Neither host slumbered on that momentous battle-eve; but they differed greatly in their mode of spending it. The Saxons, who were a very immoral people, passed the night in drunken revelry round their watch-fires; the Normans in confession and prayer, the chanting of psalms and solemn litanies.
At last the grey dawn broke over the sea, and the fatal 14th of October had come. The English were strongly posted within lines of trenches and palisades, and were marshalled by Harold according to their national mode of fighting - shield to shield - thus presenting a wall of steel to cavalry, as their descendants did at Waterloo, eight hundred years afterwards, with the bayonet The gallant men of Kent claimed their privilege of leading the vanguard.
The brave burgesses of London formed the royal bodyguard, and gathered round the standard. In their midst stood the king of England, with his gallant young brothers, Gurth and Leofric. A Norman minstrel named Taillefer began the fight. Spurring his horse to the front, he sang with a loud voice the song of Roland at Roncevalles; and as he sang he threw his sword into the air with one hand and caught it with the other. The Normans joined in the chorus or burden of his song, or shouted, "Dieu aide." Taillefer struck the first blow; he ran one Englishman through, and felled another; then he was himself mortally wounded by a third. The Normans attacked along the line with their archers, but their arrows fell harmless from the English shields. Then they charged with the cavalry, but could not break the row of serried shields, and the English received them with battle-axes, with which they broke their lances and mail, and wounded the soldiers. The palisades appeared invincible, and the Normans retired in disorder. Once more Harold's brothers begged him to leave the field. "Thou canst not deny," they said, "that thou didst swear on the relics of the saints. Why risk the ordeal of battle? Go for reinforcements to London, and leave us to command today."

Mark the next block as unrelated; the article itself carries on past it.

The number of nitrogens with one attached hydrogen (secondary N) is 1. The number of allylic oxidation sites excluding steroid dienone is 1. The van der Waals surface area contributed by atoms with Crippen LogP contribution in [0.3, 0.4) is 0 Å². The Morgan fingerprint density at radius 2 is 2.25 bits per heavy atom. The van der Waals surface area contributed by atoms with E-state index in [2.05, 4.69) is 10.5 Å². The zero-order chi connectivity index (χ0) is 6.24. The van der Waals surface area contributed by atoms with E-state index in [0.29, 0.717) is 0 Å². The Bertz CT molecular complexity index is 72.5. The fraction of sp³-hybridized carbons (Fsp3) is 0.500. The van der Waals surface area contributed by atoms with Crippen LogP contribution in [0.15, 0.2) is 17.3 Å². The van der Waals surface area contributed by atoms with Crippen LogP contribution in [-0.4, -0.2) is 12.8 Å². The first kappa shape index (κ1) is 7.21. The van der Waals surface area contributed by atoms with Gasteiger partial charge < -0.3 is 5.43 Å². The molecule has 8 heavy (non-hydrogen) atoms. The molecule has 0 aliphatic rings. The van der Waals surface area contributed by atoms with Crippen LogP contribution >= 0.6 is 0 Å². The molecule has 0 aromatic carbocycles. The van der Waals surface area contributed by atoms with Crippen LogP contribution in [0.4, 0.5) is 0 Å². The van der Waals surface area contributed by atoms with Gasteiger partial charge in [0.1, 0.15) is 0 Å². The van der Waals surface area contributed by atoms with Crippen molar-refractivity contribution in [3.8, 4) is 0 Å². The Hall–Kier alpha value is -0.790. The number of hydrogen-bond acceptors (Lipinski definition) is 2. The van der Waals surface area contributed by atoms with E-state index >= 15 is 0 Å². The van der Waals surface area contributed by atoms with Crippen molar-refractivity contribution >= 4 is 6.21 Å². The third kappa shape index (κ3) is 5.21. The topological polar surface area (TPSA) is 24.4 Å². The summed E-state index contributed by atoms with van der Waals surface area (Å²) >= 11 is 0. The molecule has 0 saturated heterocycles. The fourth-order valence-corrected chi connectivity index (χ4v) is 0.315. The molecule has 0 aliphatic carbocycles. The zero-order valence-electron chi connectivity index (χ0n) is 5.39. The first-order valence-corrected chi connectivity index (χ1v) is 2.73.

But Harold was deaf to their entreaties. Meantime, the Normans again advanced in three divisions: the first, composed of the volunteers of Boulogne and Amiens, under the command of Fitzosborne and Montgomery; the second was commanded by Alan Fergunt of Brittany and Aimeric de Thouars; the third, above which floated the banner blessed by the Pope, by William in person. It consisted wholly of Normans, led by his bravest knights.
The duke again sent forward his archers, and supported them by a charge of cavalry. Some of these horsemen broke through the English line, but were all driven back into a deep trench artfully covered over with bushes and grass, where very many perished. There was a general panic. A cry rose that the duke was killed, and a flight commenced. William threw himself before the fugitives, and taking off his helmet, cried, "Here I am! Look at me! I am still alive; and I will conquer by God's help."